3. Washington Redskins GPA: 3.57 Highest: A+ (Knox) Lowest: C- (Davis) Comments: When Redskins owner Dan Snyder announced that he would be in control of selections on Day 1 of the NFL Draft, Washington fans must have been terrified. This was, after all, the same Dan Snyder who infamously traded three firsts and a second for quarterback Robert Griffin III. Well, now you can sleep soundly, Redskins fans. Your guys nailed it. Washington was able to address their dire need for a quarterback when Ohio State's Dwayne Haskins fell into their lap at 15 overall. Washington then made a move that was praised by many analysts in trading two second-round selections to move up for pass-rusher Montez Sweat. Sweat was some people's top defensive player behind the likes of Nick Bosa and Ed Oliver, so snagging him at 26 overall has been praised as a steal by many. Pairing Haskins with speedy wide receiver and college teammate Terry McLaurin isn't just a great story, it has also been a highly celebrated selection. Washington has needed someone to take the top off of defenses, and McLaurin will be able to do just that. The lone blemish in some people's eyes seems to come from the selection of Stanford running back Bryce Love. While Love was a Heisman runner-up in 2017, the back tore his ACL on the last play of his 2018 regular season. Some analysts are scratching their head as to why Washington would back up injury-prone running back Derrius Guice with a back coming off his own massive knee injury.
4. Buffalo Bills GPA: 3.41 Highest: A+ (Knox) Lowest: B- (Silva) Comments: Don't celebrate your consensus best draft class award just yet, Patriots fans. The Buffalo Bills are stacking up for a post-Tom Brady AFC East, and they just might make his life hell for his last few years on top of it. Many of the draft graders identified Buffalo's selection of defensive tackle Ed Oliver at nine overall to be the steal of the draft. The Houston Cougars lineman addresses a big need on the defensive line for Buffalo and may be a potential All-Pro player once developed. The Bills made another great selection while addressing need when they selected Oklahoma lineman Cody Ford in the second round. The Bills placed a first-round grade on Ford in their pre-draft process, so chalk that up as the second steal in as many rounds for the Bills. The selection of Florida Atlantic running back David Singletary seems to be the point of divergence for graders. While some think that Buffalo faltered in drafting a new face into an already crowded running back room, others have Singletary's pro comp as LeSean McCoy. Seeing as McCoy's production dropped considerably in 2018, Singletary may get featured early and often during the 2019 season. Ole Miss tight end Dawson Knox is also seen as a bit of a controversial selection, seeing as he played only 18 college games at Ole Miss and never found the end zone. However, others see Knox as a high-ceiling project with an already-established ability to block well.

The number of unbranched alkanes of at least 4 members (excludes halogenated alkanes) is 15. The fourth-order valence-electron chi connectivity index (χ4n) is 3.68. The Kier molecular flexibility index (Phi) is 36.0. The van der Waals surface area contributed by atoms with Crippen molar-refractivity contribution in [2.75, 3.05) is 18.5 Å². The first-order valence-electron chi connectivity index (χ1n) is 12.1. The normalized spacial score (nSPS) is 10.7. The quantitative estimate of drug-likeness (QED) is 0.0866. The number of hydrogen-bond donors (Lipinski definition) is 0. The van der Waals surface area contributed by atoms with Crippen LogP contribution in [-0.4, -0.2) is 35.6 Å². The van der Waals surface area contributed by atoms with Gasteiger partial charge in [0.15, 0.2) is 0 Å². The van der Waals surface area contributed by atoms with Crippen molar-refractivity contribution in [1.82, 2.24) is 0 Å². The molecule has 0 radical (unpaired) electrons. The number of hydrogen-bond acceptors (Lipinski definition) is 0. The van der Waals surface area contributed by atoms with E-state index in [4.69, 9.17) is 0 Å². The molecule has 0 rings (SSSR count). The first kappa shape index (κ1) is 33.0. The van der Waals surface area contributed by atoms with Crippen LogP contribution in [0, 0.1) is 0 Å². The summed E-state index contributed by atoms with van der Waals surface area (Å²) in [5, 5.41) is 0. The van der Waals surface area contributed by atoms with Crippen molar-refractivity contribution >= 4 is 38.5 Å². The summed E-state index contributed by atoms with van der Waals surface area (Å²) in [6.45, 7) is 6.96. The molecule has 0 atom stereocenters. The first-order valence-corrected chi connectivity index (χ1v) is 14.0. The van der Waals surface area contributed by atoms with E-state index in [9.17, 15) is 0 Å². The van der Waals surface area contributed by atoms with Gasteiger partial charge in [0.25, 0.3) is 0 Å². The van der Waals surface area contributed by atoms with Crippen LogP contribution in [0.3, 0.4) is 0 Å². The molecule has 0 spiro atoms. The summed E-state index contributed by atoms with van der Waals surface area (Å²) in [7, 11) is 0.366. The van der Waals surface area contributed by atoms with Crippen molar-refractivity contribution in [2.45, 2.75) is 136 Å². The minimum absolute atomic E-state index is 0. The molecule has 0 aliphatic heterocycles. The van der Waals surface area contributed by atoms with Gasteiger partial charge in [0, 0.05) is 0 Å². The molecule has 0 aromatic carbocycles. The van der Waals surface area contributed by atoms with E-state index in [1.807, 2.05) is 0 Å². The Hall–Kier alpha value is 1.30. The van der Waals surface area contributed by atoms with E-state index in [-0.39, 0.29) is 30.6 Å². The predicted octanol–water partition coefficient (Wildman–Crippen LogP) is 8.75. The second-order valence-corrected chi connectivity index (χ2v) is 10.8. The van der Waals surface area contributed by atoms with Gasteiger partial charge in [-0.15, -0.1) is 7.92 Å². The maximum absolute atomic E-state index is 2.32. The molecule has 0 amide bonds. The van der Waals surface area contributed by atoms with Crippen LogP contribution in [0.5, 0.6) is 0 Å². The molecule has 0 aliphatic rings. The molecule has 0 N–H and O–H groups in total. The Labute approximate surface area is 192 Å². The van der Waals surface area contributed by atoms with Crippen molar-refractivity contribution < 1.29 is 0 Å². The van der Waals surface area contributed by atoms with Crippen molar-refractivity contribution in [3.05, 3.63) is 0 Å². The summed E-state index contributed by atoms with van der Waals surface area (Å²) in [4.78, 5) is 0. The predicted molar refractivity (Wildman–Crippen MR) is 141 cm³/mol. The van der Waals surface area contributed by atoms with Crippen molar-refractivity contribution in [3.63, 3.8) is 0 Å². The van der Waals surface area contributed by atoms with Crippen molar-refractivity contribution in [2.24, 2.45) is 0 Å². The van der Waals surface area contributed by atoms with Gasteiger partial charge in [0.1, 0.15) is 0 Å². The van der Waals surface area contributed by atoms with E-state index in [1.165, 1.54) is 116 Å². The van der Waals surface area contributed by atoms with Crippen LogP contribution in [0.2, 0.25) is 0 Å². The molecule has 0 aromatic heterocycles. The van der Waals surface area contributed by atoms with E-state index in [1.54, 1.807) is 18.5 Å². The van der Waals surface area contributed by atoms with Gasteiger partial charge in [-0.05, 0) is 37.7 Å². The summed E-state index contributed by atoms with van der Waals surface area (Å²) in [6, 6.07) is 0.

5. Denver Broncos GPA: 3.40 Highest: A (Reuter, Farrar) Lowest: C+ (Davis) Comments: Iowa tight end Noah Fant may not be the all-around player that former teammate T.J. Hockenson is touted as, but he will certainly make his name known in the Mile High City. Fant is going to be a strong pass-catching option for veteran quarterback Joe Flacco on a team whose offensive weapons have slowly dissipated since their Super Bowl run only three seasons ago. The Broncos were even able to get their guy after landing a considerable haul trading down with the Pittsburgh Steelers, adding even more draft picks to their stable. With back-to-back selections in the second round, the Broncos continued to address the offense with Kansas State lineman Dalton Risner and Missouri quarterback Drew Lock. These two selections have been the source of consistent praise across draft report cards, with Reuter citing it as potentially being "the team's battery for a decade." Davis, Denver's biggest detractor, thinks moving up for Lock was a move done solely because of John Elway's penchant for quarterbacks. He may be right, but I can't see Flacco being the man in Denver for the long-term.
Lowest Draft Grades
1. New York Giants GPA: 1.92 Highest: B+ (Prisco) Lowest: D- (Davis) Comments: Oh boy. Nearly everybody has been extremely critical of the selection of Duke quarterback Daniel Jones at six overall. Prisco is the lone analyst with a cautious optimism in Jones' abilities. Despite general manager Dave Gettleman's claims that multiple teams were interested in selecting Jones, most believe that New York could have selected him at 17 with the pick they acquired in the Odell Beckham trade. This draft class will be staked on the success of the quarterback that many have dubbed Eli Manning with a worse arm. While some consider later first-round selections Clemson defensive tackle Dexter Lawrence and Georgia cornerback DeAndre Baker to be immediate contributors, Davis panned the Giants for reaching three times in the first round. Many of the Giants' later picks, such as Old Dominion defensive end Oshane Ximines and Notre Dame cornerback Julian Love, seem like projects that will be thrown to the wolves very early.